Solitary Wasps — What Are They?

When you hear the word “wasp,” you immediately think of an angry yellow flying insect that stings you. That would be a yellow jacket… In reality, there are many types of wasps. And many of them are not even harmful, such as the group of wasp species called solitary wasps. But what exactly are solitary wasps?

Solitary wasps fast facts

  • There are many different kinds of solitary wasps. Solitary wasps are wasps that live mostly in their individual nests. This is contrary to, say, yellow jackets that live in huge numbers in a single nest to form a colony. Solitary wasps are also often confused with bees. But bees have hairy bodies and legs and you will often see them carrying pollen on their legs. Meanwhile, solitary wasps have very few hairs and they are not as effective as pollinators compared to their bee cousins. They are also mostly thread-waisted wasps and digger wasps. Thread-waisted wasps have a long and thin segment between their abdomen and thorax while digger wasps resemble yellow jackets but are more robust.
  • They are not as pesky as other wasps. You don’t want yellow jackets around because they are aggressive. They can attack even if you are not a threat to them — more so if you are, like when you are trying to destroy their nest. But solitary wasps are different. They avoid people if they can. They don’t defend their nest. And they are not likely to sting unless you mishandle them. They can be nuisance pests though, especially when they start thriving too well outside your home.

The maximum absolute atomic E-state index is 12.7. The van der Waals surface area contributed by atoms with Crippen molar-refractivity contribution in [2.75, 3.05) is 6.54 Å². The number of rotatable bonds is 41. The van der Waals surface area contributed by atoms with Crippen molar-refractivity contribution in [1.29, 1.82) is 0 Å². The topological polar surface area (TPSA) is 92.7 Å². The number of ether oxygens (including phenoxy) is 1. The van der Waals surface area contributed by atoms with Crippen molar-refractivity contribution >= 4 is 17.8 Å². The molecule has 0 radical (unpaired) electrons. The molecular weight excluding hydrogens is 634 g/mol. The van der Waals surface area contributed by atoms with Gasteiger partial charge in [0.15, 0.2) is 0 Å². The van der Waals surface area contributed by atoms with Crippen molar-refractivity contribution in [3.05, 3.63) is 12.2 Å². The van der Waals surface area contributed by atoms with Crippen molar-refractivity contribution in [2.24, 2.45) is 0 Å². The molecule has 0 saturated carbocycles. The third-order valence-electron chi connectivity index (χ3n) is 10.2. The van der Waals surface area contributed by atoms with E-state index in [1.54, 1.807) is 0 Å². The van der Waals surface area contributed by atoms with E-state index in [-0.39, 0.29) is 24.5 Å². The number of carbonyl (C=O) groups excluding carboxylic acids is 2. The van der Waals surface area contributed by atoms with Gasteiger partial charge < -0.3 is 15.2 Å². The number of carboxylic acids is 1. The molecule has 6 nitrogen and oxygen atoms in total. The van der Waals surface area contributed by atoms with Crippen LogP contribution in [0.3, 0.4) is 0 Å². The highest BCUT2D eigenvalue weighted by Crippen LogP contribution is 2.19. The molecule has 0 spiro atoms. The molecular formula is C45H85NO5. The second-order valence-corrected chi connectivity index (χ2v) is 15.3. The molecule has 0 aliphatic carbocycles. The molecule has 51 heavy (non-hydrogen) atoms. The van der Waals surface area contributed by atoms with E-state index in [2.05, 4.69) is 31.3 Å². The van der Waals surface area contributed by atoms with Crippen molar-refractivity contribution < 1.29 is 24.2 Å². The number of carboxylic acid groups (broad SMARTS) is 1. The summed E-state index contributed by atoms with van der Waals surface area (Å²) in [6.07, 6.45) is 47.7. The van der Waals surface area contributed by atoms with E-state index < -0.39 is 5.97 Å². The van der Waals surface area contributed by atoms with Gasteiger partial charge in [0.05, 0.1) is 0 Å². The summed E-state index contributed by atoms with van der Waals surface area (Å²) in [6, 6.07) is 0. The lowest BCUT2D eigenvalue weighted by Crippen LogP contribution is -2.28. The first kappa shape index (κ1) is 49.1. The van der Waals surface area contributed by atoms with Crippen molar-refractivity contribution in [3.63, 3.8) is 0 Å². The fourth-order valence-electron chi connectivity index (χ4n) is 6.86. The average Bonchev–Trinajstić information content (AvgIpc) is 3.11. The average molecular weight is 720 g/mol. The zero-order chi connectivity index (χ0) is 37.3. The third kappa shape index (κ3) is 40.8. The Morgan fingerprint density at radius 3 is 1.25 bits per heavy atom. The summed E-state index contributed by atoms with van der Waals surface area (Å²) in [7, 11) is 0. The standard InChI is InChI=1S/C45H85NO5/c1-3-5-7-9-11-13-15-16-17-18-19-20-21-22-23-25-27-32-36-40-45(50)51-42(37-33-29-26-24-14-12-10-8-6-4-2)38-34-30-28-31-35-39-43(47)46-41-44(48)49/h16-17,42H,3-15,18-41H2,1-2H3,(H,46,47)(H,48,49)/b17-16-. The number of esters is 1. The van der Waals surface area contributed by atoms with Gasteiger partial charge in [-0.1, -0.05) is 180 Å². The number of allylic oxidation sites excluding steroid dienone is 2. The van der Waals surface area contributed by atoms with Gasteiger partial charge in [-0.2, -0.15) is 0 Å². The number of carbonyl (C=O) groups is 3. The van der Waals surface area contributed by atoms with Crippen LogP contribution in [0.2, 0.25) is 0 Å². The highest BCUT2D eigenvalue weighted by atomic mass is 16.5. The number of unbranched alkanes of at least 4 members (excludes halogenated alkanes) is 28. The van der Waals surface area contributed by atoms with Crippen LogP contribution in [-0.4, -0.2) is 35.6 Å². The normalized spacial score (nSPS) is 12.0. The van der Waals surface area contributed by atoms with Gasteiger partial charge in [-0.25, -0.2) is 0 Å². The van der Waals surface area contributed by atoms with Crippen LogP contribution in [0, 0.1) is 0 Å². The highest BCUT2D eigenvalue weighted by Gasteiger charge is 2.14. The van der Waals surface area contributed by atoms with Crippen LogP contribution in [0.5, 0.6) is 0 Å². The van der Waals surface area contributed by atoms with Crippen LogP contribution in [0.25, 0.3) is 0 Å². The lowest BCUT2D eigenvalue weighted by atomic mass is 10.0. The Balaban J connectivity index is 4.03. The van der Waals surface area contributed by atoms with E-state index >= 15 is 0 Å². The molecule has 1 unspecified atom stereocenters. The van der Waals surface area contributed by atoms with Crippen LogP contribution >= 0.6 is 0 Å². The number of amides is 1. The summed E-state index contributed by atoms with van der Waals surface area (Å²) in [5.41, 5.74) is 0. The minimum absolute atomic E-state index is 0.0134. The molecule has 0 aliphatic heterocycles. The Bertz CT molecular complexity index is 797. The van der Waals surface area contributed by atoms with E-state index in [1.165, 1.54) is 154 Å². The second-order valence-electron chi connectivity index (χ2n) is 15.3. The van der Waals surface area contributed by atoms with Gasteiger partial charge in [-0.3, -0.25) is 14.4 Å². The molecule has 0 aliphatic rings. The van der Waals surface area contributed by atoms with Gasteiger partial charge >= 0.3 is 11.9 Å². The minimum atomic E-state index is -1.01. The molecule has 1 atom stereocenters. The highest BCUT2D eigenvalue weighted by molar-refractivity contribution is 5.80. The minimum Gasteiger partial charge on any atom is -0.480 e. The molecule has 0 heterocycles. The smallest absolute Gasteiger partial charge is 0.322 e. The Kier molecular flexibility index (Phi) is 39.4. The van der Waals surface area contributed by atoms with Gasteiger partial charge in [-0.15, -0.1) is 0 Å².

• They are actually beneficial to have around. It can be beneficial to have wasps around. No, it’s not because of their ability to pollinate. It’s about their ability to control the population of common pests. Look at parasitic wasps, for instance. Gardeners let parasitic wasps thrive in their gardens to get rid of garden pests like tomato hornworms. Solitary wasps are also like that. They are predators of cicadas, crickets, spiders, and other small and annoying creatures in your garden, lawn, and yard.
Solitary wasps live in individual nests.
Solitary wasp nest. Image source: Jeff Hahn, University of Minnesota Extension

Why they should not worry you

  • Solitary wasps are not stinging hazards. Yellow jacket stings are dangerous. They are not just painful. They also put you at risk of anaphylaxis, also known as an extreme allergic reaction. This is a life-threatening condition. Solitary wasps can still sting, but at least they are not as aggressive as other wasps like yellow jackets. And they will only sting when they feel threatened and when they are defending themselves. These wasps will generally leave you alone if you leave them alone. There is no need to be extremely alarmed when you see solitary wasps around you.
  • They don’t live very long. Solitary wasps live only for one season, so even if they become a nuisance around your property, they are not going to be there very long. They also don’t reuse their nests, which they often dig in the ground. The only “damage” this can cause to your home’s exterior is that holes are not aesthetically pleasing. You may also see them feeding on nectar in your garden, but this is natural and they are not doing any damage either. These nuisance pests can be gone as quickly as they have come.